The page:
TOPEKA, Kan. - The Kansas Supreme Court has overturned the death sentences of two brothers convicted of capital murder in the shooting deaths of four people whose bodies were found in a snow-covered Wichita soccer field in 2000.
The state Supreme Court on Friday also struck down three of the four capital murder conviction each against Jonathan and Reginald Carr. But it upheld one capital murder conviction each.
Their cases will return to Sedgwick County District Court for further hearings and a new sentencing.
The court's majority overturned the death sentences because, it said, the presiding judge failed to have separate proceedings for each brother.
In overturning most of the capital convictions, the majority said the instructions to jurors were flawed.
Kansas Attorney General Derek Schmidt and Sedgwick County District Attorney Marc Bennett released the following statement on the Kansas Supreme Court’s decisions in State v. Reginald Carr and State v. Jonathan Carr: “We are carefully reviewing the two opinions, which together constitute nearly 500 pages and address numerous legal issues. Some issues were decided favorably for the state, and others were not. We will work closely together in the coming days and weeks to determine the next steps that must be taken in these cases. All options will be considered. We are committed to seeking justice in this case for the victims, their families and the community.”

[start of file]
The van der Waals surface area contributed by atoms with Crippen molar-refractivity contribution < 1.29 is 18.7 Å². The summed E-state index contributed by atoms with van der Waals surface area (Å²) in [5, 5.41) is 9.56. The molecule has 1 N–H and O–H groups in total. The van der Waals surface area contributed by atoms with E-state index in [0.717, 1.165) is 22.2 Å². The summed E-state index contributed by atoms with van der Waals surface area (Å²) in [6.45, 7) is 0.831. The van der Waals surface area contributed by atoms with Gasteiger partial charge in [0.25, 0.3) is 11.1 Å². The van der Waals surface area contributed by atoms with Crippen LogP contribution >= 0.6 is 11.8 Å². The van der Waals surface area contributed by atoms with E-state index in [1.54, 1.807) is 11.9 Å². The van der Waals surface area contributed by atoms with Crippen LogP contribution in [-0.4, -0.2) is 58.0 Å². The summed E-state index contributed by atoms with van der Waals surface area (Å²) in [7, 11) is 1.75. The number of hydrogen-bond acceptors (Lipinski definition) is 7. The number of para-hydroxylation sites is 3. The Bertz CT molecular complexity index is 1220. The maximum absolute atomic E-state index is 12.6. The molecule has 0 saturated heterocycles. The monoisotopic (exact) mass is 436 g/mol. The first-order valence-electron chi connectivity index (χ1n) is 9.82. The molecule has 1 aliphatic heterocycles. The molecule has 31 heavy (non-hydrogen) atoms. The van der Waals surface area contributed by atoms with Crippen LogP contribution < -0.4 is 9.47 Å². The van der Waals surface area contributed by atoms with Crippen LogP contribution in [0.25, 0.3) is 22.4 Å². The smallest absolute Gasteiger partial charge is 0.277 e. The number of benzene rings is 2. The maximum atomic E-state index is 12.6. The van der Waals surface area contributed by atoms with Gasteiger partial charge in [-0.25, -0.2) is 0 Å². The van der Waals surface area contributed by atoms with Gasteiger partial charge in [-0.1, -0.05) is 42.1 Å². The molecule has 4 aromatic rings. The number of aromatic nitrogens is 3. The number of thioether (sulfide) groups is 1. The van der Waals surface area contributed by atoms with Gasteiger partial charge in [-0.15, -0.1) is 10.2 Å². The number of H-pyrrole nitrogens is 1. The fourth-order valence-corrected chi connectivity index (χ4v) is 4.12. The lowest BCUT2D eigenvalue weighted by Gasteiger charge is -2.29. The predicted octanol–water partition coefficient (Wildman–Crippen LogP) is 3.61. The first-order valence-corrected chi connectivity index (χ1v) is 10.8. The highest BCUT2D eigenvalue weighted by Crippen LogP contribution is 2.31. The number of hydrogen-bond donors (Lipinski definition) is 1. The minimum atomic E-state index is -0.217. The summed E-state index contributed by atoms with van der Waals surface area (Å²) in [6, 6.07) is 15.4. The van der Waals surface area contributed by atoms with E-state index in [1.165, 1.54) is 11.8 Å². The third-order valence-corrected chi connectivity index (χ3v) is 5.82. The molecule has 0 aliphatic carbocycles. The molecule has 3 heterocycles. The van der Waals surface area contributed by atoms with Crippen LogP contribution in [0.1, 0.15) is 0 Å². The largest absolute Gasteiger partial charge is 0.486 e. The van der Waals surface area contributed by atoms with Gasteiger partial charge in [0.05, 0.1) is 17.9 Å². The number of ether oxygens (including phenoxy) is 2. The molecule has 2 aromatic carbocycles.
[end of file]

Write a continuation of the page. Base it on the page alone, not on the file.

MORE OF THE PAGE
The KCADP also issed a statement after the court's ruling:
"We, at the Kansas Coalition Against the Death Penalty (KCADP), continue to be shocked and horrified by the deeds of the Carr brothers, who were convicted in 2002 of multiple Wichita murders. Like every murder that impacts our communities, such crimes deserve severe punishment.
"Our hearts break for the victims and their families who want to put these events behind them. Grievous wounds are reopened every time the crime gets new media attention or there is a new development related to the case.
"KCADP’s mission is repeal of the death penalty and since Kansas has the alternative of life in prison without any possibility of parole for capital cases, we believe it is the appropriate sentence. Life without parole is a severe sentence that protects the community without the long, difficult and emotionally wrenching legal process associated with capital cases.
"Further, many Kansans believe that life is sacred and that state-sanctioned killings are wrong for many reasons. Regardless of faith and philosophical differences, analysis of use of the death penalty shows it is not good public policy, costs more than life without parole, does not have a deterrent effect and increases the suffering of victims' families."